I’ve always liked the body style known as the two-door hatchback, or as it’s often and confusingly known, the three-door. One of those “doors” is a hatch not really meant for people, but whatever — I still like them. You know the type of car I mean.
These were once incredibly common in America, and while there are still many for sale globally, in the U.S. the segment has shrunk and changed pretty dramatically. Let’s take a look at where we are today, in the Year of Our Hatchback, 2021.
It used to be that most every mainstream carmaker offered a two-door hatch, usually a number of them. These were quite often entry-level economy cars, though there were certainly hot hatch sports cars, midrange family two-door hatchbacks, premium executive-car hatchbacks and so on.
Over the years, the market changed a lot. Four doors seem to be a near-requirement for drivers now, even single people who almost never car rear-seat passengers.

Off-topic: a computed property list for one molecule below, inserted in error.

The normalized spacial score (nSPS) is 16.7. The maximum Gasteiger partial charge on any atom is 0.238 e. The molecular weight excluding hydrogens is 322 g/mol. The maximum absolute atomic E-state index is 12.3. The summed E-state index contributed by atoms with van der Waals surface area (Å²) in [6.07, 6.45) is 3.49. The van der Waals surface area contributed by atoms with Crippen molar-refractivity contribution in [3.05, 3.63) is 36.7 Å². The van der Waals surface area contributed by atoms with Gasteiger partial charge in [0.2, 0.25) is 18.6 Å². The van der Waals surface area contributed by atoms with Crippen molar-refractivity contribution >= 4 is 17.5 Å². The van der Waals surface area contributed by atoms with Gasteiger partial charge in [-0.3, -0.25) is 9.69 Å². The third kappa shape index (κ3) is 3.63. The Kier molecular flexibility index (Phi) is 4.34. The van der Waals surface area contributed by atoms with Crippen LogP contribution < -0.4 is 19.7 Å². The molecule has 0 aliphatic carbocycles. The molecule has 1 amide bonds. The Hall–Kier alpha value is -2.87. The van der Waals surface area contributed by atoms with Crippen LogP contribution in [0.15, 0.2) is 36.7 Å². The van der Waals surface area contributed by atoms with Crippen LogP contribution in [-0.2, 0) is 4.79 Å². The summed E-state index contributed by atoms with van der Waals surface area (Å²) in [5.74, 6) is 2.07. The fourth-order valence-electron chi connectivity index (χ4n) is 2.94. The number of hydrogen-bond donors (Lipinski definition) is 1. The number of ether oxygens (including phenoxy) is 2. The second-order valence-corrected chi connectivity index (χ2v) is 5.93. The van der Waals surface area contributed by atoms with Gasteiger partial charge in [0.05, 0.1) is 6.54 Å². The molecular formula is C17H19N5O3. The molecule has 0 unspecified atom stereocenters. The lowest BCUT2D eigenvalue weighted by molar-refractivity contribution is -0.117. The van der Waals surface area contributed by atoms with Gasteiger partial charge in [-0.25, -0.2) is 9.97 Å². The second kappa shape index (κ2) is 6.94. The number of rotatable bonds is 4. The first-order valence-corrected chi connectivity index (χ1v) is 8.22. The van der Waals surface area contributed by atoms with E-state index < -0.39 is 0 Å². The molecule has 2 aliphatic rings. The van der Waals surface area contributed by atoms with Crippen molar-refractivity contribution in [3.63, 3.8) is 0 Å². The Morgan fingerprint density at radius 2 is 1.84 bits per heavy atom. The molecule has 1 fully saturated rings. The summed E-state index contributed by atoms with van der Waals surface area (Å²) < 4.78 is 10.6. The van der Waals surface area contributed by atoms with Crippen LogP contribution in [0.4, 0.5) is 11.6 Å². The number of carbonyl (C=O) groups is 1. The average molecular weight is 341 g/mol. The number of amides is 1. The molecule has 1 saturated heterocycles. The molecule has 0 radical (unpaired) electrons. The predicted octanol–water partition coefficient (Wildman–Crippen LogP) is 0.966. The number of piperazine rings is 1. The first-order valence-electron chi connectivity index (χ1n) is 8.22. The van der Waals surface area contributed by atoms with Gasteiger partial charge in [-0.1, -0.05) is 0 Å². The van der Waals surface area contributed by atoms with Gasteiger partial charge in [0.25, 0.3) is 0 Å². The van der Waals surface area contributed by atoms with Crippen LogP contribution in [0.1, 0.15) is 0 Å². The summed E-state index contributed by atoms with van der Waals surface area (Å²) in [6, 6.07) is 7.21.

A handful of two-door hatchbacks, in the traditional sense we think of them, populated dealer showrooms even a few years ago. However, in the past couple of years we’ve seen the Fiat 500 leave America; Voltswagen — sorry, Volkswagen — discontinued both the Beetle and two-door versions of the Golf; the Smart ForTwo left our shores; the Toyota Yaris is gone; there are no Mazda 2s; no more Ford Focuses or Fiestas, and so on.
There’s really just one left: the Mini Hardtop Two Door.
Well, there’s the Hyundai Veloster if you ignore that extra little door. And if we’re being very technical about cars that have two doors and a hatch for luggage — one that opens into the main interior volume of the car — we can see there are still some models that fit the bill.
But they’re not really what you traditionally think of as hatchbacks. Let me show you what I mean:
See? If you really want two doors and a hatch in America today, most of your choices are high-end, expensive, fast sports cars.
I suppose you can read this two ways. First, the gas can half-empty way, which says that affordable two-door hatchbacks are all but extinct in the U.S. Or second, a gas can half-full view that says holy crap, the two-door hatchback segment has become so much faster and premium! No more stigma about driving some little hatchback, right?
Still, I sort of suspect that most of the drivers of the cars on the lower part of that chart don’t think of their cars as being in the same category as a base Mini.
But we know the truth.